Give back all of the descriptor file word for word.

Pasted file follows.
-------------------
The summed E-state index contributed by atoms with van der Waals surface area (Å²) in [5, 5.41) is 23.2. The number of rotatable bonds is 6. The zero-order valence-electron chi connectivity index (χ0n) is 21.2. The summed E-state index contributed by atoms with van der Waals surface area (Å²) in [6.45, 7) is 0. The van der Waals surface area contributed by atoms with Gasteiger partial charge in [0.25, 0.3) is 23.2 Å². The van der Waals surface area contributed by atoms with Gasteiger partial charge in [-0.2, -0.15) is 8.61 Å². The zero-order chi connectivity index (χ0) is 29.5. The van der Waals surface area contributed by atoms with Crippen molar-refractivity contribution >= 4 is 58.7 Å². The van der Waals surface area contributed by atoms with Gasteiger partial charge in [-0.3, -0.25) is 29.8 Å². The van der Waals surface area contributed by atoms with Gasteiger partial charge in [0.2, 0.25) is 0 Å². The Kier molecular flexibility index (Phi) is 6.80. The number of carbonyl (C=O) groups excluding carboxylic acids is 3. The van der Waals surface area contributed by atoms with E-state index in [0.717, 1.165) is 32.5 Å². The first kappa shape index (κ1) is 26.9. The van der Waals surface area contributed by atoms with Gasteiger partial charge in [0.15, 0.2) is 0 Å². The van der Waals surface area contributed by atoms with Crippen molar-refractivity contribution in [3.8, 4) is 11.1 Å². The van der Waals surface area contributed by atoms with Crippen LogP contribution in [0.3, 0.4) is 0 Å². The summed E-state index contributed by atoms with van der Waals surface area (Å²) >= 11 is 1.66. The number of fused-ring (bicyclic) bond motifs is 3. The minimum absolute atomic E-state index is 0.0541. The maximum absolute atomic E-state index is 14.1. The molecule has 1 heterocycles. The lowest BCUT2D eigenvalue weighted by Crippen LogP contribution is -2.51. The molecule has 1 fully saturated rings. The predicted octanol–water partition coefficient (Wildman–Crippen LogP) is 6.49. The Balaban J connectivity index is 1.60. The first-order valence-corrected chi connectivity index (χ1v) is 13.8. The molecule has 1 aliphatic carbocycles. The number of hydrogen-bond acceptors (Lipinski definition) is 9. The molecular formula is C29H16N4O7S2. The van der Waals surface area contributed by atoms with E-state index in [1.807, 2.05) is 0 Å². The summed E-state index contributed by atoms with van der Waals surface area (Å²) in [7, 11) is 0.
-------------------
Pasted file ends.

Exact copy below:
The summed E-state index contributed by atoms with van der Waals surface area (Å²) in [5, 5.41) is 23.2. The number of rotatable bonds is 6. The zero-order valence-electron chi connectivity index (χ0n) is 21.2. The summed E-state index contributed by atoms with van der Waals surface area (Å²) in [6.45, 7) is 0. The van der Waals surface area contributed by atoms with Gasteiger partial charge in [0.25, 0.3) is 23.2 Å². The van der Waals surface area contributed by atoms with Gasteiger partial charge in [-0.2, -0.15) is 8.61 Å². The zero-order chi connectivity index (χ0) is 29.5. The van der Waals surface area contributed by atoms with Crippen molar-refractivity contribution >= 4 is 58.7 Å². The van der Waals surface area contributed by atoms with Gasteiger partial charge in [-0.3, -0.25) is 29.8 Å². The van der Waals surface area contributed by atoms with Gasteiger partial charge in [0.2, 0.25) is 0 Å². The Kier molecular flexibility index (Phi) is 6.80. The number of carbonyl (C=O) groups excluding carboxylic acids is 3. The van der Waals surface area contributed by atoms with E-state index in [0.717, 1.165) is 32.5 Å². The first kappa shape index (κ1) is 26.9. The van der Waals surface area contributed by atoms with Gasteiger partial charge in [0.15, 0.2) is 0 Å². The van der Waals surface area contributed by atoms with Crippen molar-refractivity contribution in [3.8, 4) is 11.1 Å². The van der Waals surface area contributed by atoms with Crippen LogP contribution in [0.3, 0.4) is 0 Å². The summed E-state index contributed by atoms with van der Waals surface area (Å²) >= 11 is 1.66. The number of fused-ring (bicyclic) bond motifs is 3. The minimum absolute atomic E-state index is 0.0541. The maximum absolute atomic E-state index is 14.1. The molecule has 1 heterocycles. The lowest BCUT2D eigenvalue weighted by Crippen LogP contribution is -2.51. The molecule has 1 fully saturated rings. The predicted octanol–water partition coefficient (Wildman–Crippen LogP) is 6.49. The Balaban J connectivity index is 1.60. The first-order valence-corrected chi connectivity index (χ1v) is 13.8. The molecule has 1 aliphatic carbocycles. The number of hydrogen-bond acceptors (Lipinski definition) is 9. The molecular formula is C29H16N4O7S2. The van der Waals surface area contributed by atoms with E-state index in [1.807, 2.05) is 0 Å². The summed E-state index contributed by atoms with van der Waals surface area (Å²) in [7, 11) is 0.